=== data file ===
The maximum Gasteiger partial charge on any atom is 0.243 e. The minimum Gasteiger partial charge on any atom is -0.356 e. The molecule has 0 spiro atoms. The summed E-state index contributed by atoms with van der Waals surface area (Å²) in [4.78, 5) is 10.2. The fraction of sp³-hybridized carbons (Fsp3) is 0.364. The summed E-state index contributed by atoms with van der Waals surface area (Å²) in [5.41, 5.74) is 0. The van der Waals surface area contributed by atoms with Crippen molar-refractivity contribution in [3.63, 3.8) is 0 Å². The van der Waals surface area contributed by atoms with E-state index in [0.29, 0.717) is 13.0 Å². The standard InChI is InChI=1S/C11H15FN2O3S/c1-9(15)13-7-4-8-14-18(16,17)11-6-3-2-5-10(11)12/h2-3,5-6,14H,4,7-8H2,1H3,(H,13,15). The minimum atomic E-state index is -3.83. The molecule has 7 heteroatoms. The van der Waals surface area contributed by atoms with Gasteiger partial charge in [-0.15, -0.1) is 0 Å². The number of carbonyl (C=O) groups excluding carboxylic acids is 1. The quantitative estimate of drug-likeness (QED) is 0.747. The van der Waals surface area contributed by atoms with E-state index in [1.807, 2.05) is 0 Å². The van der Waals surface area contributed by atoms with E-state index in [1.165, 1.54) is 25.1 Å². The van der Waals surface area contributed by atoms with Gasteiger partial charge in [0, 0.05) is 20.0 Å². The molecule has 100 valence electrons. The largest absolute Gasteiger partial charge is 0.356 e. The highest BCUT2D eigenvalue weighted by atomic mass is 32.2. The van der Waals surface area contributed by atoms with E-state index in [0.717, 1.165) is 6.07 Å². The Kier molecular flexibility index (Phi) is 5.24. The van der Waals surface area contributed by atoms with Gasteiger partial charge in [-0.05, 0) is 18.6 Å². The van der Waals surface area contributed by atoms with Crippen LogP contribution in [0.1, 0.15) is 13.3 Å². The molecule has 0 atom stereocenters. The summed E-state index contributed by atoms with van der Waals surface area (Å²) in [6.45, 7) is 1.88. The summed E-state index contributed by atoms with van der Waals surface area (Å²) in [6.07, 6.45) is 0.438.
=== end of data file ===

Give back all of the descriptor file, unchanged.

The maximum Gasteiger partial charge on any atom is 0.243 e. The minimum Gasteiger partial charge on any atom is -0.356 e. The molecule has 0 spiro atoms. The summed E-state index contributed by atoms with van der Waals surface area (Å²) in [4.78, 5) is 10.2. The fraction of sp³-hybridized carbons (Fsp3) is 0.364. The summed E-state index contributed by atoms with van der Waals surface area (Å²) in [5.41, 5.74) is 0. The van der Waals surface area contributed by atoms with Crippen molar-refractivity contribution in [3.63, 3.8) is 0 Å². The van der Waals surface area contributed by atoms with E-state index in [0.29, 0.717) is 13.0 Å². The standard InChI is InChI=1S/C11H15FN2O3S/c1-9(15)13-7-4-8-14-18(16,17)11-6-3-2-5-10(11)12/h2-3,5-6,14H,4,7-8H2,1H3,(H,13,15). The minimum atomic E-state index is -3.83. The molecule has 7 heteroatoms. The van der Waals surface area contributed by atoms with Gasteiger partial charge in [-0.15, -0.1) is 0 Å². The number of carbonyl (C=O) groups excluding carboxylic acids is 1. The quantitative estimate of drug-likeness (QED) is 0.747. The van der Waals surface area contributed by atoms with E-state index in [1.807, 2.05) is 0 Å². The van der Waals surface area contributed by atoms with E-state index in [1.165, 1.54) is 25.1 Å². The van der Waals surface area contributed by atoms with Gasteiger partial charge in [0, 0.05) is 20.0 Å². The molecule has 100 valence electrons. The largest absolute Gasteiger partial charge is 0.356 e. The highest BCUT2D eigenvalue weighted by atomic mass is 32.2. The van der Waals surface area contributed by atoms with E-state index in [0.717, 1.165) is 6.07 Å². The Kier molecular flexibility index (Phi) is 5.24. The van der Waals surface area contributed by atoms with Gasteiger partial charge in [-0.05, 0) is 18.6 Å². The van der Waals surface area contributed by atoms with Crippen LogP contribution in [0.1, 0.15) is 13.3 Å². The molecule has 0 atom stereocenters. The summed E-state index contributed by atoms with van der Waals surface area (Å²) in [6.45, 7) is 1.88. The summed E-state index contributed by atoms with van der Waals surface area (Å²) in [6.07, 6.45) is 0.438.